"I'm all in favor of a strict judiciary," Savage said. "Perhaps more importantly is the lack of due process that people can attack her without coming forward and saying their name."
Jay Bender, whose media clients include The Post and Courier, explained why people don't do so.
Bender wrote an editorial column last week where he described his first encounter with Harrington earlier this year. Harrington repeatedly admonished him publicly as he was merely trying to introduce himself before court started, Bender said. He planned to testify against her at the hearing and even completed an affidavit detailing what happened, but then decided against it.
"The odds were that she was going to be reelected and might seek revenge against my clients and partners," he wrote. "It would be nice to pretend that this doesn’t happen, but it has happened in South Carolina with judges who thankfully are no longer sitting."
While it's unusual for a sitting judge to be removed, how infrequent is unclear, particularly since the process keeps all information on those who drop out confidential. Rutherford named two longtime male judges Tuesday he said were removed for temperament issues. But officially, they retired.
"If there's one thing that will really get you in trouble as a judge, it's temperament," said John Freeman, the University of South Carolina law school's professor emeritus on professional ethics. "Everybody makes mistakes, but if you're perceived as being demeaning to people and not giving people a fair shot and not listening impartially and respectfully to them, you've got a problem with the commission. There's no better way if you want to end your judicial career."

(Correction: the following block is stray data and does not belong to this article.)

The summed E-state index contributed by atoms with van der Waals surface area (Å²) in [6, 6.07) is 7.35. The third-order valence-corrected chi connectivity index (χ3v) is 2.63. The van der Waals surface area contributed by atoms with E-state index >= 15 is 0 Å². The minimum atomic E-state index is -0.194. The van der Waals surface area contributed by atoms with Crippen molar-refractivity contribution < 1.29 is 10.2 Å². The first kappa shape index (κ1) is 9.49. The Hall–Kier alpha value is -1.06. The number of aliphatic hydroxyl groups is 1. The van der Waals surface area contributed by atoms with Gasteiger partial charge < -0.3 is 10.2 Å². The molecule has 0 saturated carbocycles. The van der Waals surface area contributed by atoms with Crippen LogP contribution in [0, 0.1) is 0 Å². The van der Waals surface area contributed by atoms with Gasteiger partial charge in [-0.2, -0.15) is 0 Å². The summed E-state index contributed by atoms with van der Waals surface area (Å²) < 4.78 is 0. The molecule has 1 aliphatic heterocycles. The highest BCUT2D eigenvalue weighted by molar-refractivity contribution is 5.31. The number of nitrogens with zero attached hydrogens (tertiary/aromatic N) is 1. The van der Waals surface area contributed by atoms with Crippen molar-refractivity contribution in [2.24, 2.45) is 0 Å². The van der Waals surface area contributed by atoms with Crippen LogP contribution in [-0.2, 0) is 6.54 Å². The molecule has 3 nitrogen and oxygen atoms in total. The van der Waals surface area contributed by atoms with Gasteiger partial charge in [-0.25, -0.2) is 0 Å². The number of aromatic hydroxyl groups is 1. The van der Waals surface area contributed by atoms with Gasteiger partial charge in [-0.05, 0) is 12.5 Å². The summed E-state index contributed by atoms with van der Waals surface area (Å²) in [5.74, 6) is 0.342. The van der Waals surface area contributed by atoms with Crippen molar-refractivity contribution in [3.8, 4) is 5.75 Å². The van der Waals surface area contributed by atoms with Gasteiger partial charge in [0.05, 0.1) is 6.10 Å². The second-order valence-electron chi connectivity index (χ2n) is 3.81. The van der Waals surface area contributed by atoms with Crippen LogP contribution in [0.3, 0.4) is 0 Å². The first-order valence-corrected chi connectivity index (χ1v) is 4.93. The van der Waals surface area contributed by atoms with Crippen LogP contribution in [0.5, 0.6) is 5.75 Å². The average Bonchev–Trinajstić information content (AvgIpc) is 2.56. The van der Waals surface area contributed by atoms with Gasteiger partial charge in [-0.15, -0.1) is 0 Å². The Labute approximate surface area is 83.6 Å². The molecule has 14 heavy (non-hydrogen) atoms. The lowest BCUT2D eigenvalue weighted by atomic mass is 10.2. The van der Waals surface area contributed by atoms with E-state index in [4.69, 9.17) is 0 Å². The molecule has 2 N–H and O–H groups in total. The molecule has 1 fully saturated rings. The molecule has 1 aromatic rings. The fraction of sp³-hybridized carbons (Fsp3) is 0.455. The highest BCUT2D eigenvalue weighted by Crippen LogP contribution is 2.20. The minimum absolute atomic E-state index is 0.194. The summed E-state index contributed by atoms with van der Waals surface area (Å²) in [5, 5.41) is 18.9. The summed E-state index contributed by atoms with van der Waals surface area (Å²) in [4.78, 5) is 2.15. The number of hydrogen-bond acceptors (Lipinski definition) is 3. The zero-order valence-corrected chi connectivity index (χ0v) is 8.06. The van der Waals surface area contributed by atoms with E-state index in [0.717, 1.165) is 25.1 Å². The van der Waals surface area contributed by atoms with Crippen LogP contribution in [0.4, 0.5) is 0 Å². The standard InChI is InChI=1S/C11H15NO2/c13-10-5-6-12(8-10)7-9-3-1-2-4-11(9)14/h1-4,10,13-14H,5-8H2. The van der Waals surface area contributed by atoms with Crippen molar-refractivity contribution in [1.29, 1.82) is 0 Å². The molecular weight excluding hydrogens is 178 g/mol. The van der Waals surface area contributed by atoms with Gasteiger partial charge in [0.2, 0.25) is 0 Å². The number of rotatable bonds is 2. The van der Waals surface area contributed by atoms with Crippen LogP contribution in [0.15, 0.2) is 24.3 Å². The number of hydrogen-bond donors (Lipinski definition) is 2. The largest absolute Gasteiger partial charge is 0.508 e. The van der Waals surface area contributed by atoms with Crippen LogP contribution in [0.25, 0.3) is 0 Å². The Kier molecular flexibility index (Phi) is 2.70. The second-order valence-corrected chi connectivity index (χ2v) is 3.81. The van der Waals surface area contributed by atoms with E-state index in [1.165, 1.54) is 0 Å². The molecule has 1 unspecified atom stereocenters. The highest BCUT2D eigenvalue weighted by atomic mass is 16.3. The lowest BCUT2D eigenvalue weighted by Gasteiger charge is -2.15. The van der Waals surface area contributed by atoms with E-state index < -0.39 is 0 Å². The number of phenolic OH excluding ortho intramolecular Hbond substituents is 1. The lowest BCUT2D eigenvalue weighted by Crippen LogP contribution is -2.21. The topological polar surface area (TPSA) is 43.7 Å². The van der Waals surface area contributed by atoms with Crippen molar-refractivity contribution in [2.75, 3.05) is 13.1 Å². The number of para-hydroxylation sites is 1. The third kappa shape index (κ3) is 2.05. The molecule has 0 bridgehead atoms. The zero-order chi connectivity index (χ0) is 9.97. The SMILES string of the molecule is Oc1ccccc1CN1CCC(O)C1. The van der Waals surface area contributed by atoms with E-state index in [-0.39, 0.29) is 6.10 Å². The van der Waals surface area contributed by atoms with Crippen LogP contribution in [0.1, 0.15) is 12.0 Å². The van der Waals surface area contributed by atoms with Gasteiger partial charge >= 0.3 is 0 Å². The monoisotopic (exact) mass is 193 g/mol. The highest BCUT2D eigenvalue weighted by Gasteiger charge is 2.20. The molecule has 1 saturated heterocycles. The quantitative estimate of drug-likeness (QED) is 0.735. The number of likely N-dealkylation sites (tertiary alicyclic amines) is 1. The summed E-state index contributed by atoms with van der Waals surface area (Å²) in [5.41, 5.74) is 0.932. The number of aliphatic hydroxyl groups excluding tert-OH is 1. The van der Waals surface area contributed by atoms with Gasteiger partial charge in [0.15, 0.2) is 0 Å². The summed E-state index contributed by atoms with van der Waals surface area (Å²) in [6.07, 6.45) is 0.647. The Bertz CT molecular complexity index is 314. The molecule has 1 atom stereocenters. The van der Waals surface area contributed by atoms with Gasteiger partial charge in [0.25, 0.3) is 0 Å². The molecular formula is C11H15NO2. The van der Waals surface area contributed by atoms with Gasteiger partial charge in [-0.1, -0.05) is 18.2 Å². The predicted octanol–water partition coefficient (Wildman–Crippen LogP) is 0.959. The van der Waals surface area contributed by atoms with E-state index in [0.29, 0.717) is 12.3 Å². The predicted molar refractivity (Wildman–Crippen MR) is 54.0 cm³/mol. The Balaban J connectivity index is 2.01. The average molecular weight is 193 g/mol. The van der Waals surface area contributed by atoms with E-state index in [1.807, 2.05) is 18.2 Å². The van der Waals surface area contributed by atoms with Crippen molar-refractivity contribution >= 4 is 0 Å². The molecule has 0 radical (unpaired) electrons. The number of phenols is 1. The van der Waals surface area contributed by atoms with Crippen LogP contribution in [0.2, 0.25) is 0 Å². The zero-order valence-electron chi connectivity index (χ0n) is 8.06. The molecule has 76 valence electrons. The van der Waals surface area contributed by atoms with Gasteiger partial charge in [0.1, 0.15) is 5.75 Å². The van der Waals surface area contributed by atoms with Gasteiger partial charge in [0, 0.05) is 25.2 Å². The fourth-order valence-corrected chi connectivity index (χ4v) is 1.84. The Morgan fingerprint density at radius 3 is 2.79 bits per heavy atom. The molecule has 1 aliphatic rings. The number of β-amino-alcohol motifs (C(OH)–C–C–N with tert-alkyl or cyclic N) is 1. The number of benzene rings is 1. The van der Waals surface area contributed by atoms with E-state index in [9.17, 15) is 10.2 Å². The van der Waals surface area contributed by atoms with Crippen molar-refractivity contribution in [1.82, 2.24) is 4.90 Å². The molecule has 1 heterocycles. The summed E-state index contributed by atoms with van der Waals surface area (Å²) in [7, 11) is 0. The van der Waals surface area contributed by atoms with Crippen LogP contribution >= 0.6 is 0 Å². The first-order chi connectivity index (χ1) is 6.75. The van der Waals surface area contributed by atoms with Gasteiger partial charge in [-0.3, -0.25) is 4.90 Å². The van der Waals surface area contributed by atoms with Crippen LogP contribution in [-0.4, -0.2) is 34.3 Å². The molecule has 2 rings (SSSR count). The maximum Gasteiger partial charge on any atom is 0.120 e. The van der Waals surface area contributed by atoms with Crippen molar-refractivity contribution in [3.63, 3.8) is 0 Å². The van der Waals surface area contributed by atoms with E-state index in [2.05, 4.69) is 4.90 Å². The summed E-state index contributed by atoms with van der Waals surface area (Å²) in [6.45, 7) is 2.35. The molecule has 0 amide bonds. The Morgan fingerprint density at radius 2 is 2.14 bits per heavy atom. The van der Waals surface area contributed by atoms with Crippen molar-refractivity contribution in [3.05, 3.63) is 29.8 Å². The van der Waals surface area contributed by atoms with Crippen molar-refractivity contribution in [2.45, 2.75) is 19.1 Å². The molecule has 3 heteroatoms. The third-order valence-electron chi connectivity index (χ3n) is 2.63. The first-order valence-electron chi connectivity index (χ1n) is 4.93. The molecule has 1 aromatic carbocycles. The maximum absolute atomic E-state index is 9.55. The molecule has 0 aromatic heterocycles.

He pointed to the oath judges take in South Carolina, in which they promise to "treat all persons who enter the courtroom with civility, fairness and respect."
Freeman, a member of the Judicial Merit Screening Commission for 12 years, likened the anonymous surveys to a piece of evidence. The commission expects judges to get negative comments. While there's no set number for how many are too many, a clustering of similar allegations should raise a flag, he said.
"Then it’s time to pay attention and drill down into this and see what’s going on, and that’s what appears to have happened in this case," he said.
He did, however, call it "almost scandalous" that Harrington was being judged by an all-male panel, and he encouraged legislators to change the commission's makeup.
As for assertions of gender bias, Freeman said there might be some of that.
"There may be male lawyers who for whatever reason can't stand to be corrected or overruled in front of a female judge, but I think it's a vast minority," he said.
Rather than being unfair, this may be an instance of the system actually holding people accountable, Freeman said.
"Maybe, just maybe, it's a sign there is a system for the public protection and it's working," he said.
Harrington declined to comment on the process or say whether she would have stayed in the race if not for the question about contacting a lawmaker. Who she might have contacted is unknown. Her attorney, Dawes Cooke, called it "incidental and not intentional contact" with someone she knows.
"She decided based on the whole circumstance it was in everyone's best interest that she'd announce her retirement," said Cooke, president-elect of the South Carolina Bar. "She wants to focus on being the best judge she can for the rest of her term. Personally, I feel it's a loss for the state. There's no harder-working judge anywhere."